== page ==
"Tommy #1" Comic Review
Written by James Ferguson
Published by Creature Entertainment
Written by John Ulloa and Al Bondiga
Illustrated by Juan Navarro
2011, 28 Pages
While I had an active imagination as a child, I never made the jump into imaginary friends. It just seemed like a line that I could never cross. That doesn't seem to be a problem for Tommy, though. He's got a couple imaginary friends, but they're not all looking to play games. On the one hand, there's Mister Cuddles, a lovable and peaceful teddy bear. Then there's Jack. He's Tommy's pet rabbit and when Tommy's mother isn't around, he's a real asshole. He's verbally and physically abusive to the boy and downright vicious to Mister Cuddles. Jack is about to go a step further though and it's going to get bloody.
The setup for Tommy is an interesting one, albeit a little disturbing. Tommy has pets and toys that double as imaginary friends, sort of like an altered version of Toy Story. Mister Cuddles and Jack represent the two different sides of his conscience, like the angel and devil that would appear on the shoulders of a character in old cartoons. Each is taken to the extreme. It's unclear what is real. Is all this actually happening? Or is Tommy mentally unstable? Either way, it's going to get pretty dangerous pretty quickly.
When I said that these characters were taken to extremes, I meant it. Jack isn't just evil. He's demented. This isn't a matter of him getting Tommy to say a bad word or steal money from his mother's purse. The comic opens with Jack threatening to stick Icy Hot up Tommy's ass. Needless to say, he would tear Bugs Bunny apart.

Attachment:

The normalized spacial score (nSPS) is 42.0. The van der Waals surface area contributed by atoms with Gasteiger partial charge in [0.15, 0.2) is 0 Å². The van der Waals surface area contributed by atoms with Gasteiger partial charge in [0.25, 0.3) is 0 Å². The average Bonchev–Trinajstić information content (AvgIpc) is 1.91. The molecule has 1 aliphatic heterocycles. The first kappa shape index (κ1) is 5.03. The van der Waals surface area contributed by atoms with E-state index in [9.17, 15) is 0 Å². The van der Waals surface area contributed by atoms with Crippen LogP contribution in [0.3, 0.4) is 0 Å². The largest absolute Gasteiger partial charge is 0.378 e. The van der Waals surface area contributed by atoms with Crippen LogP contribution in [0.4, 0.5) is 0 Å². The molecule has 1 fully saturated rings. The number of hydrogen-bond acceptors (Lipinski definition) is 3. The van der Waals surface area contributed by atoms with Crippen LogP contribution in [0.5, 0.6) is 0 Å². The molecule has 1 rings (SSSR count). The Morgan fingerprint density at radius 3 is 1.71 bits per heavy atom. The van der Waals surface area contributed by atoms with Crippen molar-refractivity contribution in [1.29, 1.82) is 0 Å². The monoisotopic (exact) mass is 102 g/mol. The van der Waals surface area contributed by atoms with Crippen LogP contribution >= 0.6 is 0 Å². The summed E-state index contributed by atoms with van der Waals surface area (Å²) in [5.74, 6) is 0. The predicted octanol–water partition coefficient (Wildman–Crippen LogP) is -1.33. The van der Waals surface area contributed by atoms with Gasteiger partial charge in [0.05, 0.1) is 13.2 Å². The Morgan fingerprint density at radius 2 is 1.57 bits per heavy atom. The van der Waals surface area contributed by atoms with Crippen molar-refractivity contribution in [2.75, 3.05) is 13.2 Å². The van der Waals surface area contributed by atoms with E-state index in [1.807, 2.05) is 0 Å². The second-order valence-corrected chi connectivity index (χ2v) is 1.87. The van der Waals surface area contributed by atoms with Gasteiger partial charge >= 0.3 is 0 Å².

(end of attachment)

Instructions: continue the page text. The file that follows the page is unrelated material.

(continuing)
Juan Navarro's artwork has a bit of a cartoonish style in Tommy. The title character has big innocent eyes. The mean school principal looks like a dried up prune of a woman. Then there's Jack. He seems to get bigger and scarier as the issue continues. At first he's only a little larger than Tommy, with some hyper-realistic and gnarly teeth. Picture the rabbit from Donnie Darko but tougher. As the violence ensues, Jack appears to get stronger and it shows in his stature. By the end of the comic, he looks like a giant.
Tommy is a creepy take on imaginary friends and what could amount to serious mental illness. The young boy is clearly troubled, but it's not his fault. Will Jack help him “grow a spine” as the animal claims? Or will it send the boy further down the rabbit hole? (HAR HAR! See what I did there?) Either way, this comic has made sure that I will never own a pet bunny. Hell, I probably won't eat Trix cereal ever again.
Tommy can be purchased directly from Creature Entertainment through their official site.